Ogdensburg in St. Lawrence County, New York — The American Northeast (Mid-Atlantic)
The Battle of Ogdensburg
British Attack Across the Ice
— War of 1812 —
February 22, 1813
British Lieutenant Colonel "Red" George Macdonnell led a force of about 650 soldiers and artillery across the ice to attack the American garrison at Ogdensburg commanded by Captain Benjamin Forsyth. Macdonnell moved to put an end to American raids across the river.
1. Two columns leave Prescott to march on Ogdensburg. One is hauling artillery on sleighs. Macdonnell's column makes a frontal assault on the town near the unfinished Fort Oswegatchie.
2 Captain Jenkins of the Royal Artillery leads the artillery column toward Fort Presentation and the gun positions on the point.
3. Macdonnell's troops fight their way through the settlement and capture American artillery.
4. American artillery drives Jenkins' force back to Prescott from where they join Macdonnell's advance.
5. The larger main column from Canada reaches the east bank of the Oswegatchie, and crossing the river, enters Fort Presentation as Forsyth's troops retreat toward Sackets Harbor.
The American Fort Oswegatchie, never completed, was on
Through the Drifts
The advance of the British regulars and Canadian militia was hampered by the snow drifted on the St. Lawrence, as well as the musket and artillery fire from American positions. However, the attackers succeeded in overrunning the guns and driving the American defenders through the streets. The victors burned several schooners and gunboats frozen in the harbor, captured 11 artillery pieces, and arms, ammunition and military supplies. What could not be removed was destroyed.
In 1813 Fort Presentation was abandoned and no American forces garrisoned the town for the duration of the war. The Town of Ogdensburg thrived on the east back [sic - bank] of the river thanks to contraband trade with Canada.
Fort Presentation was named by the Americans in honor of Fort de la Présentation founded on the site by the French in 1749. From 1760 to 1796 it was called Fort Oswegatchie while under British control. By 1812 Fort Presentation was in disrepair; Forsyth established his artillery in positions outside the fort.
Events Leading to the Battle
February 22nd - Macdonnell launches his successful two-prong assault against Ogdensburg. Before withdrawing, British troops and some civilians plunder the town
February 7th - Crossing the river from Morristown, Forsyth retaliates by freeing the prisoners, taking more than 50 locals hostage and capturing a supply of arms.
February 4th - British forces cross the river, capture a handful of American civilians and troops, and retire to Elizabethtown (Brockville).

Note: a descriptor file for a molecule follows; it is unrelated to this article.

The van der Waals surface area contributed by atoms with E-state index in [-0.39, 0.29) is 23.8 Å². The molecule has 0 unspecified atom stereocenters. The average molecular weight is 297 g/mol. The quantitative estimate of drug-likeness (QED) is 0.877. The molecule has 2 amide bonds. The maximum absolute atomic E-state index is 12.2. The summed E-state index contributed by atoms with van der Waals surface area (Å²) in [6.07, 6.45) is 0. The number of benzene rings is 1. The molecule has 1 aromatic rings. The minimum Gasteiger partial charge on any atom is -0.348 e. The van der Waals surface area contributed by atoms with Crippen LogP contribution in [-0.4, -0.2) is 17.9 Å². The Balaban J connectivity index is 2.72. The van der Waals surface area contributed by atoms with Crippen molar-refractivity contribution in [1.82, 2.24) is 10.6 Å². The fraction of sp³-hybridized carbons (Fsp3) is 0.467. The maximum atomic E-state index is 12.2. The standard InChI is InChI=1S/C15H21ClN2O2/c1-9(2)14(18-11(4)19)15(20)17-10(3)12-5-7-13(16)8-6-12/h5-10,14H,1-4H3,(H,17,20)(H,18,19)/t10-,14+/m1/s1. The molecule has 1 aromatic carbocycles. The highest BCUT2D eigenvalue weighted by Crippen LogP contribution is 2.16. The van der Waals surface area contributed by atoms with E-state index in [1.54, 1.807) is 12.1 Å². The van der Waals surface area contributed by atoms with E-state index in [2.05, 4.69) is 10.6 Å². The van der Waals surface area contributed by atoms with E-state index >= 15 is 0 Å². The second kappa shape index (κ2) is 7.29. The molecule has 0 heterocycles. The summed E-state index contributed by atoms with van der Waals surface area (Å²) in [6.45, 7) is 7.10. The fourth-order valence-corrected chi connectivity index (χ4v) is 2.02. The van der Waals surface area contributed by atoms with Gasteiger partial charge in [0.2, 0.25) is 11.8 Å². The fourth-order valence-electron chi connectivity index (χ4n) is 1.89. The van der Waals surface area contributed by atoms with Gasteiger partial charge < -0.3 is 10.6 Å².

October 4th - Responding to the 1st US Rifle's [sic - Rifles'] raid on Gananoque September 21st, Col. Robert Lethbridge, commanding at Prescott, leads an ill-fated amphibious assault on Ogdensburg.
Summer - American Captain Forsyth and his company of the 1st US Rifles are stationed in Ogdensburg to observe British movements on the St. Lawrence River.
Erected by Great Lakes Seaway Trail.
Topics and series. This historical marker is listed in these topic lists: Forts and Castles • Patriots & Patriotism • War of 1812 • Waterways & Vessels. In addition, it is included in the Great Lakes Seaway Trail National Scenic Byway series list.
Location. 44° 41.667′ N, 75° 30.073′ W. Marker is in Ogdensburg, New Touch for map. Marker is in this post office area: Ogdensburg NY 13669, United States of America. Touch for directions.
Other nearby markers. At least 8 other markers are within walking distance of this marker. Fort la Présentation (here, next to this marker); Fort de la Présentation - 1749-1759 (here, next to this marker); Fort Lévis - 1760 (here, next to this marker); Fort Oswegatchie 1760-1796 (here, next to this marker); Aka Se We':Ka Tsi (Oswegatchie) (here, next to this marker); Abbe Picquet 1708 -1781 (about 400 feet away, measured in a direct line); America’s Fourth Coast (approx. 0.2 miles away); Railroads Come To The North Country (approx. 0.2 miles away). Touch for a list and map of all markers in Ogdensburg.
Also see . . .
1. The Battle of Ogdensburg. WCNY entry (Submitted on August 2, 2014, by William Fischer, Jr. of Scranton, Pennsylvania.)
2. The Battle of Ogdensburg. The Canadian Encyclopedia entry (Submitted on August 2, 2014, by William Fischer, Jr. of Scranton, Pennsylvania.)
3. The Battle of Ogdensburg. Wikipedia entry (Submitted on August 2, 2014, by William Fischer, Jr. of Scranton, Pennsylvania.)
Credits. This page was last revised on February 8, 2021. It was originally submitted on August 2, 2014, by William Fischer, Jr. of Scranton, Pennsylvania. This page has been viewed 357 times since then and 16 times this year. Photos: 1, 2. submitted on August 2, 2014, by William Fischer, Jr. of Scranton, Pennsylvania. 3. submitted on July 28, 2014, by William Fischer, Jr. of Scranton, Pennsylvania. 4. submitted on February 8, 2021, by Larry Gertner of New York, New York. 5. submitted on August 2, 2014, by William Fischer, Jr. of Scranton, Pennsylvania.